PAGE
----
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Bluegrass Cellular touts LTE roll out progress as part of Verizon Wireless rural program

Regional wireless provider Bluegrass Cellular touted significant progress in its LTE deployment plans, noting that at the end of the second quarter it covered 80.7% of its core network in central Kentucky with LTE services. That coverage equals more than 7,000 square miles and more than 620,000 potential customers covered.
Bluegrass Cellular’s initial LTE coverage is part of its LTE in Rural America agreement signed with Verizon Wireless back in late 2010. That agreement called for Verizon Wireless to lease upper C-Block 700 MHz wireless spectrum in the Bluegrass Cellular service areas where Verizon Wireless has not constructed a network. The program relies on tower and backhaul assets from rural operators, with Verizon Wireless offering up 22 megahertz of wireless spectrum and core LTE equipment. The deal also provides for a reciprocal roaming arrangement between the parties. Verizon Wireless has signed up more than a dozen operators to the program, which has helped the carrier expand its LTE footprint to cover more than 305 million pops.
The program initially rubbed some operators and trade associations the wrong way, though operators that have signed up for the plan note it has allowed them to quickly launch LTE services.
Bluegrass initially launched services as part of the program in late 2012, covering the cities of Bowling Green, Elizabethtown, Glasgow, Radcliff and Bardstown, Ken., and covering 348,000 pops. The carrier said that it plans to complete the build out by late 2015, which will include adding LTE capabilities to 75 sites and cover a total of 730,000 pops. The network currently overlays Bluegrass Cellular’s legacy CDMA operations.
“This is important news for our customers and for our region,” explained Ron Smith, president and CEO of Bluegrass Cellular. “We’re working hard to bring 4G LTE into areas of Central Kentucky that might otherwise not have access to a high-speed network.”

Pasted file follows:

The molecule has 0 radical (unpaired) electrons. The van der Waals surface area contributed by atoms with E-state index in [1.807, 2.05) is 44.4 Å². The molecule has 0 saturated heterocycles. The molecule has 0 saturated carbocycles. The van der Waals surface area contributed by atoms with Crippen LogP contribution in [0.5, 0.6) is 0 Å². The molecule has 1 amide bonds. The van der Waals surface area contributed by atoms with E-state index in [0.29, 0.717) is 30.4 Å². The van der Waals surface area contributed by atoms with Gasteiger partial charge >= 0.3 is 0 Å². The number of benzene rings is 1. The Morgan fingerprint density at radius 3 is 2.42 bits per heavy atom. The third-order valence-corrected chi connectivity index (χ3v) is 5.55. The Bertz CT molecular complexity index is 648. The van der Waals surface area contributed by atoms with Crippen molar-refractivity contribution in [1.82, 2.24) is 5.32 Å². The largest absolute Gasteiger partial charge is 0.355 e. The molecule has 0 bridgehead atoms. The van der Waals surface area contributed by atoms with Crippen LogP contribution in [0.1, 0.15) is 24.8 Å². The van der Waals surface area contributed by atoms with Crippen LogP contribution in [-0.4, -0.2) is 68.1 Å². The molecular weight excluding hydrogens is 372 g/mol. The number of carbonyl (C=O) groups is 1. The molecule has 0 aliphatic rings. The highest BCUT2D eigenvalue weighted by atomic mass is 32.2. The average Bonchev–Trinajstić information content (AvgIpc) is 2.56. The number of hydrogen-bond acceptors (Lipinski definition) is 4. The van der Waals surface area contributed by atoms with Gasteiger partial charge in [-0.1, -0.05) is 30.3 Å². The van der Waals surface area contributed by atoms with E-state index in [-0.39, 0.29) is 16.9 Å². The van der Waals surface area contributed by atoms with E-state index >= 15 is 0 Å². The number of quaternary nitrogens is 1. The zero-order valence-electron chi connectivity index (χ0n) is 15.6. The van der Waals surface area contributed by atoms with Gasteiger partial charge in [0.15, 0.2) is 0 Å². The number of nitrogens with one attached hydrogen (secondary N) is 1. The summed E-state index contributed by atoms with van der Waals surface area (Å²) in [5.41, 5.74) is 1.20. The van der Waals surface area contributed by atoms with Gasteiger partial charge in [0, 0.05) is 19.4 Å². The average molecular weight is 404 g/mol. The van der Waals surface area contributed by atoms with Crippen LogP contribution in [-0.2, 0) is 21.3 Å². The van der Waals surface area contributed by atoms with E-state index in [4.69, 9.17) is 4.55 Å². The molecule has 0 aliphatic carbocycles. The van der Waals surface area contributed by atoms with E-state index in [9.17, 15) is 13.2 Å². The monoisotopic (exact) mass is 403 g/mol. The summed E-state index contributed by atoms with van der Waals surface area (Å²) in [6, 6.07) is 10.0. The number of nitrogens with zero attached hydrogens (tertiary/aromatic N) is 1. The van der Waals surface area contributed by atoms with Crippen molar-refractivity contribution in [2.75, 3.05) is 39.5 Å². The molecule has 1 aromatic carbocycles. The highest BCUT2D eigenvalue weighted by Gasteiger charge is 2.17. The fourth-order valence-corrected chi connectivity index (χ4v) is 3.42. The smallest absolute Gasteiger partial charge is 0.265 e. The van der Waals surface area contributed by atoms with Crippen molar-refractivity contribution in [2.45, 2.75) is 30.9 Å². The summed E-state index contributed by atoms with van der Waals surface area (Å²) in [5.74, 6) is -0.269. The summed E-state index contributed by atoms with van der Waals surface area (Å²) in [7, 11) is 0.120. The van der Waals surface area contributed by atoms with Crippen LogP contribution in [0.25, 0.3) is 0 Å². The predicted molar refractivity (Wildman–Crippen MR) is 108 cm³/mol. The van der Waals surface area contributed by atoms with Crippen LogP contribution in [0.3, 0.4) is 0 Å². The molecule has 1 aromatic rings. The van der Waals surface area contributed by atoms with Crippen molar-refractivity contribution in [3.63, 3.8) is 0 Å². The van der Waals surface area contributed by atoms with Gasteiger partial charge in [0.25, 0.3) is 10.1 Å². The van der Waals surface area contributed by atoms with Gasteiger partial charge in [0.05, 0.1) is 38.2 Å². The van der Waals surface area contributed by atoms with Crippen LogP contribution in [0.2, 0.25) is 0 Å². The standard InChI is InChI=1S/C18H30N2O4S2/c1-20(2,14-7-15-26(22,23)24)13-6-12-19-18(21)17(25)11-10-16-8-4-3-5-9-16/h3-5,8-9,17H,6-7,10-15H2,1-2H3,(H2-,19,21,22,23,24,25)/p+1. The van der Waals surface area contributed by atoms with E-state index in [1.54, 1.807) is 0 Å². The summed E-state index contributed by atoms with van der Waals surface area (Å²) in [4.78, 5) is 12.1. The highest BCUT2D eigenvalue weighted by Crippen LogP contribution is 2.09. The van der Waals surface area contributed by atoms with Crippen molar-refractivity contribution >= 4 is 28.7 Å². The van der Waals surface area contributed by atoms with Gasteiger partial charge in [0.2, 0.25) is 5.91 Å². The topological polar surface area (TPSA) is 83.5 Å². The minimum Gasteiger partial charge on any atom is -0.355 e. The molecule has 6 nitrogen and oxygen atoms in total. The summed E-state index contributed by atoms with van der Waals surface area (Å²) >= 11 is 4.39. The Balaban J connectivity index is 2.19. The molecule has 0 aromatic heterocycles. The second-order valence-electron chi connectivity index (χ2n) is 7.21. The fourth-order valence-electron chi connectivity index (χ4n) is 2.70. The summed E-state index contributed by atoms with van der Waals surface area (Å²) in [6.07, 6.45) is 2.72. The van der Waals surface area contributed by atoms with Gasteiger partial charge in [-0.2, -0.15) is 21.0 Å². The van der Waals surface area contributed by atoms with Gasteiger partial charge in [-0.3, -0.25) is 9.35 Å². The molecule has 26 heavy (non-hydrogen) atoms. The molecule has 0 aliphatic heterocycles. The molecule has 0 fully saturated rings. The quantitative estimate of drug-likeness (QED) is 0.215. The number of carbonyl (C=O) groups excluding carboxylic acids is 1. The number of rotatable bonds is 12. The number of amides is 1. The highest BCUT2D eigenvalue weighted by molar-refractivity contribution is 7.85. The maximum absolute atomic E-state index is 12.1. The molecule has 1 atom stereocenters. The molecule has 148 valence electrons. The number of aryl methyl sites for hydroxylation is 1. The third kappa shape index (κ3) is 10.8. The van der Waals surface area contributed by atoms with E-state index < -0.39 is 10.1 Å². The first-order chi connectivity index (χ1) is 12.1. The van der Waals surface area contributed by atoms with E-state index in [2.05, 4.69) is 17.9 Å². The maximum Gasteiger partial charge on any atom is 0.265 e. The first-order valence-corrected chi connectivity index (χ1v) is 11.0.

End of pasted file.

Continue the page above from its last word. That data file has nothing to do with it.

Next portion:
Bluegrass Cellular’s LTE network launched in connection with Verizon Wireless should not be confused with the carrier’s self-launched GetSetGo fixed-wireless LTE network, which it launched last year. That offering runs across the carrier’s 700 MHz, A-Block spectrum and relies on a fixed, wireless router device to provide consumers with an in-home broadband connection. That service was initially launched to meet Federal Communication Commission build-out requirements for its spectrum licenses.
Barry Nothstine, VP of sales and marketing at Bluegrass, spoke with RCR Wireless News at last year’s Competitive Carriers Association event about the carrier’s LTE plans, including challenges associated with the rural carrier rolling out LTE services using its 700 MHZ, Band Class 12 spectrum holdings:

Providing some insight into the GetSetGo service:

And an update on the carrier’s participation in Verizon Wireless’ LTE in Rural America program and how that offering will be positioned with the GetSetGo fixed broadband offering:

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